When Auburn University students picked up their fall syllabus for a Fundamentals of Engineering class, the first thing they saw was a bright red trigger warning, cautioning them that the class would include not only tough math concepts but also “work, energy, stress, quiz, grade.”
Don’t worry. It was pure satire.
“It was just a lark,” says Peter Schwartz, the professor who has put the mock trigger warning at the top of his syllabus for the past two semesters. “I didn’t have anything better to do that day. I see all this stuff with trigger warnings, and I just said, ‘Gee, what would one look like if I did one for this class?’… I don’t believe in them. I think they’re a joke.”
But nationwide, trigger warnings are being taken seriously, with 63 percent of students favoring them in a recent Yale survey.
In 2015, an Auburn biochemistry student wrote a letter to the editor to the Plainsman, expressing outrage that the college publication hadn’t issued a trigger warning for a story and accompanying image about sexual harassment on campus.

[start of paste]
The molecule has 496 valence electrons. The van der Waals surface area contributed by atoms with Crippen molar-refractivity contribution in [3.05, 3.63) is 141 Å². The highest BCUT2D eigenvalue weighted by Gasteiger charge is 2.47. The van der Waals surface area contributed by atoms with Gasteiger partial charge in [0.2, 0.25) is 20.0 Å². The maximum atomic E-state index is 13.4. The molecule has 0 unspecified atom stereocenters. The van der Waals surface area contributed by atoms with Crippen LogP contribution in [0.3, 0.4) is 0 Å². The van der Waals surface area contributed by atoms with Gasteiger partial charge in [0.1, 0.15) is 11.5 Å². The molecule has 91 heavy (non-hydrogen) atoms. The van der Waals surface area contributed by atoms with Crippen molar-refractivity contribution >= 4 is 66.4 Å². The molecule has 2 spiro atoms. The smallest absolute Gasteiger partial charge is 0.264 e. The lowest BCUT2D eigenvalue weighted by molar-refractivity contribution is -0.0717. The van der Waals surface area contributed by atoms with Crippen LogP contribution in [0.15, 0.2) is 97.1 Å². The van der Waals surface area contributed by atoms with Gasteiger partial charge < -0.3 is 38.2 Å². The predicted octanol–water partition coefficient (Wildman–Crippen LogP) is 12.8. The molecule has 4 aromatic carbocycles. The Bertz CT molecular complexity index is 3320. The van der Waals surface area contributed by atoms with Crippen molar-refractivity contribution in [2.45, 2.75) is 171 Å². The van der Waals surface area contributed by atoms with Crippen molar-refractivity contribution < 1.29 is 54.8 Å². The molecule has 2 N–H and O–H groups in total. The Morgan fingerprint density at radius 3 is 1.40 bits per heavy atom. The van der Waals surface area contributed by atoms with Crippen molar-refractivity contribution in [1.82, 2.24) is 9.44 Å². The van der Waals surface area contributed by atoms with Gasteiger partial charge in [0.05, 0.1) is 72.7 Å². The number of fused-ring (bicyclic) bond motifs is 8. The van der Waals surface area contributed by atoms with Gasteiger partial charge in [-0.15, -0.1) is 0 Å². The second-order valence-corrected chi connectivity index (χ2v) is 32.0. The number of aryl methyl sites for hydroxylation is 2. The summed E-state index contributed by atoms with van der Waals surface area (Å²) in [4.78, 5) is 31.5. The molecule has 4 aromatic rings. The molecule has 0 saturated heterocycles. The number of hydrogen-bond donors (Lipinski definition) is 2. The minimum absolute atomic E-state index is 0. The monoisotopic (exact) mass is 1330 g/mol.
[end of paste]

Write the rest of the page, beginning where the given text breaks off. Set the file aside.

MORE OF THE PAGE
“Not only did you have no regard for how this may affect or trigger survivors of any type of sexual misconduct, but within your title or the article itself you listed no trigger warning for the topics you discussed. … You may have unknowingly caused survivors to be triggered back to their experiences,” wrote senior Chloe Chaudhury.
Auburn’s spokesman did not respond to Heat Street’s media inquiry by deadline about Schwartz’s syllabus and trigger warnings on campus. But Apryl Alexander, who spent three years working as a psychology professor at Auburn, said the university has had no formal policy on trigger warnings.
A specialist in violence and victimization, Alexander says she’s used them periodically in her psychology classes. She estimated that as many as one in four of the students sitting in her class have experienced a trauma, citing veterans as one example.
But Alexander adds that it’s not appropriate to avoid sensitive topics because they may be triggering. Instead, she says she usually offers a brief warning before delving in, telling students they’re free to leave but also encouraging them to stay and participate in the discussion.
“I think what’s going on now is people are getting away from the initial purpose of trigger warnings,” Alexander says, citing concerns about censorship. “I would like for us to have more dialogue about why they were created, what their purpose and intent is, and not to go overboard on what I can or cannot discuss in the classroom and what students can or can’t handle.”
— Jillian Kay Melchior writes for Heat Street and is a fellow for the Steamboat Institute and the Independent Women’s Forum.